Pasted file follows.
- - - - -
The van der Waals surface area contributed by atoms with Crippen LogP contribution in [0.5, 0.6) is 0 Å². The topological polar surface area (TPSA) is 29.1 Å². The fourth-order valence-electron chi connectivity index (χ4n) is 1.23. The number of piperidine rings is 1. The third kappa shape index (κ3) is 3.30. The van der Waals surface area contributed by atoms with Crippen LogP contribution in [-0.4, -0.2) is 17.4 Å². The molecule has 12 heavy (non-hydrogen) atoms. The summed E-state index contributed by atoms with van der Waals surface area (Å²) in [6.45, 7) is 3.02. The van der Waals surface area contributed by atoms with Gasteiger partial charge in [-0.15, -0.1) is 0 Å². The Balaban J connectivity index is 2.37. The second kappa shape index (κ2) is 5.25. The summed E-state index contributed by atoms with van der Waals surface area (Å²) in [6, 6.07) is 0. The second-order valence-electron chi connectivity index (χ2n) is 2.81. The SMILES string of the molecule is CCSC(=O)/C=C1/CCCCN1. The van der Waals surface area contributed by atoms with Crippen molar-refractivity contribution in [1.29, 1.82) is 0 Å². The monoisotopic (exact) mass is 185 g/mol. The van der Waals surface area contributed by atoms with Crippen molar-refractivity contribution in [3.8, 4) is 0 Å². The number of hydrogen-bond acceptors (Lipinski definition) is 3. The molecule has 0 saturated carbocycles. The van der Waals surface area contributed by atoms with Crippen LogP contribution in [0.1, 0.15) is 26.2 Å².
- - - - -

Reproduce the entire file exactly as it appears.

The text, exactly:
The van der Waals surface area contributed by atoms with Crippen LogP contribution in [0.5, 0.6) is 0 Å². The topological polar surface area (TPSA) is 29.1 Å². The fourth-order valence-electron chi connectivity index (χ4n) is 1.23. The number of piperidine rings is 1. The third kappa shape index (κ3) is 3.30. The van der Waals surface area contributed by atoms with Crippen LogP contribution in [-0.4, -0.2) is 17.4 Å². The molecule has 12 heavy (non-hydrogen) atoms. The summed E-state index contributed by atoms with van der Waals surface area (Å²) in [6.45, 7) is 3.02. The van der Waals surface area contributed by atoms with Gasteiger partial charge in [-0.15, -0.1) is 0 Å². The Balaban J connectivity index is 2.37. The second kappa shape index (κ2) is 5.25. The summed E-state index contributed by atoms with van der Waals surface area (Å²) in [6, 6.07) is 0. The second-order valence-electron chi connectivity index (χ2n) is 2.81. The SMILES string of the molecule is CCSC(=O)/C=C1/CCCCN1. The van der Waals surface area contributed by atoms with Crippen molar-refractivity contribution in [1.29, 1.82) is 0 Å². The monoisotopic (exact) mass is 185 g/mol. The van der Waals surface area contributed by atoms with Crippen molar-refractivity contribution in [3.8, 4) is 0 Å². The number of hydrogen-bond acceptors (Lipinski definition) is 3. The molecule has 0 saturated carbocycles. The van der Waals surface area contributed by atoms with Crippen LogP contribution in [0.1, 0.15) is 26.2 Å².